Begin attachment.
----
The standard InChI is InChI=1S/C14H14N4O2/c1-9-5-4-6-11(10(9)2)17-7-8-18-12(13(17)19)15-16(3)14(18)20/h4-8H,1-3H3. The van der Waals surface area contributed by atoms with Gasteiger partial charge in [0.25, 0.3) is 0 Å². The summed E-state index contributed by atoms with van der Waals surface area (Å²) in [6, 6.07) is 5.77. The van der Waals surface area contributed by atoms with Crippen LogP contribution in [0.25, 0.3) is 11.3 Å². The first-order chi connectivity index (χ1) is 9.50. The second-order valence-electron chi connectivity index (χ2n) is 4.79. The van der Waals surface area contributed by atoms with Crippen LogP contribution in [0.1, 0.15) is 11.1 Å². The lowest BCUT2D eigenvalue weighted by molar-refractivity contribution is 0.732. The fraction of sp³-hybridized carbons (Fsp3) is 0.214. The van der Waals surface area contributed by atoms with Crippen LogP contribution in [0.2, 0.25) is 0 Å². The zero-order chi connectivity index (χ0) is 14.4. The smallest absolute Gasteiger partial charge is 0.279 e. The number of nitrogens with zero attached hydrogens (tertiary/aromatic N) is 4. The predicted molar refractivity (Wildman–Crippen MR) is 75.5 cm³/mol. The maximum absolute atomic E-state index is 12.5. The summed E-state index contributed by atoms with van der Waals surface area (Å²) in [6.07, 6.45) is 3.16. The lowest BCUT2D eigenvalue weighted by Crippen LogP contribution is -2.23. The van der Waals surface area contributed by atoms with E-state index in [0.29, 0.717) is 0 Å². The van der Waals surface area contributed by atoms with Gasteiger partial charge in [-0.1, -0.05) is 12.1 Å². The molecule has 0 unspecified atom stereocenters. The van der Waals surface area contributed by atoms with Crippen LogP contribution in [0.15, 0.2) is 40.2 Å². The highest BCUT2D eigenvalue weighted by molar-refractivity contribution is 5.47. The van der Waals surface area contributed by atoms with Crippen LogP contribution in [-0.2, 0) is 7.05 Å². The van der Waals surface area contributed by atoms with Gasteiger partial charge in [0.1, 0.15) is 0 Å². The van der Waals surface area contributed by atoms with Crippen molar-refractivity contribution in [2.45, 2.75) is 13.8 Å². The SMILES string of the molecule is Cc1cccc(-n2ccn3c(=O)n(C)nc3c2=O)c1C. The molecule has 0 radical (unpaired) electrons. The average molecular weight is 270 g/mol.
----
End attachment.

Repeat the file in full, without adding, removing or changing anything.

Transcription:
The standard InChI is InChI=1S/C14H14N4O2/c1-9-5-4-6-11(10(9)2)17-7-8-18-12(13(17)19)15-16(3)14(18)20/h4-8H,1-3H3. The van der Waals surface area contributed by atoms with Gasteiger partial charge in [0.25, 0.3) is 0 Å². The summed E-state index contributed by atoms with van der Waals surface area (Å²) in [6, 6.07) is 5.77. The van der Waals surface area contributed by atoms with Crippen LogP contribution in [0.25, 0.3) is 11.3 Å². The first-order chi connectivity index (χ1) is 9.50. The second-order valence-electron chi connectivity index (χ2n) is 4.79. The van der Waals surface area contributed by atoms with Crippen LogP contribution in [0.1, 0.15) is 11.1 Å². The lowest BCUT2D eigenvalue weighted by molar-refractivity contribution is 0.732. The fraction of sp³-hybridized carbons (Fsp3) is 0.214. The van der Waals surface area contributed by atoms with Crippen LogP contribution in [0.2, 0.25) is 0 Å². The zero-order chi connectivity index (χ0) is 14.4. The smallest absolute Gasteiger partial charge is 0.279 e. The number of nitrogens with zero attached hydrogens (tertiary/aromatic N) is 4. The predicted molar refractivity (Wildman–Crippen MR) is 75.5 cm³/mol. The maximum absolute atomic E-state index is 12.5. The summed E-state index contributed by atoms with van der Waals surface area (Å²) in [6.07, 6.45) is 3.16. The lowest BCUT2D eigenvalue weighted by Crippen LogP contribution is -2.23. The van der Waals surface area contributed by atoms with E-state index in [0.29, 0.717) is 0 Å². The van der Waals surface area contributed by atoms with Gasteiger partial charge in [-0.1, -0.05) is 12.1 Å². The molecule has 0 unspecified atom stereocenters. The van der Waals surface area contributed by atoms with Crippen LogP contribution in [0.15, 0.2) is 40.2 Å². The highest BCUT2D eigenvalue weighted by molar-refractivity contribution is 5.47. The van der Waals surface area contributed by atoms with Crippen LogP contribution in [-0.2, 0) is 7.05 Å². The van der Waals surface area contributed by atoms with Gasteiger partial charge in [0.1, 0.15) is 0 Å². The van der Waals surface area contributed by atoms with Crippen molar-refractivity contribution in [2.45, 2.75) is 13.8 Å². The SMILES string of the molecule is Cc1cccc(-n2ccn3c(=O)n(C)nc3c2=O)c1C. The molecule has 0 radical (unpaired) electrons. The average molecular weight is 270 g/mol.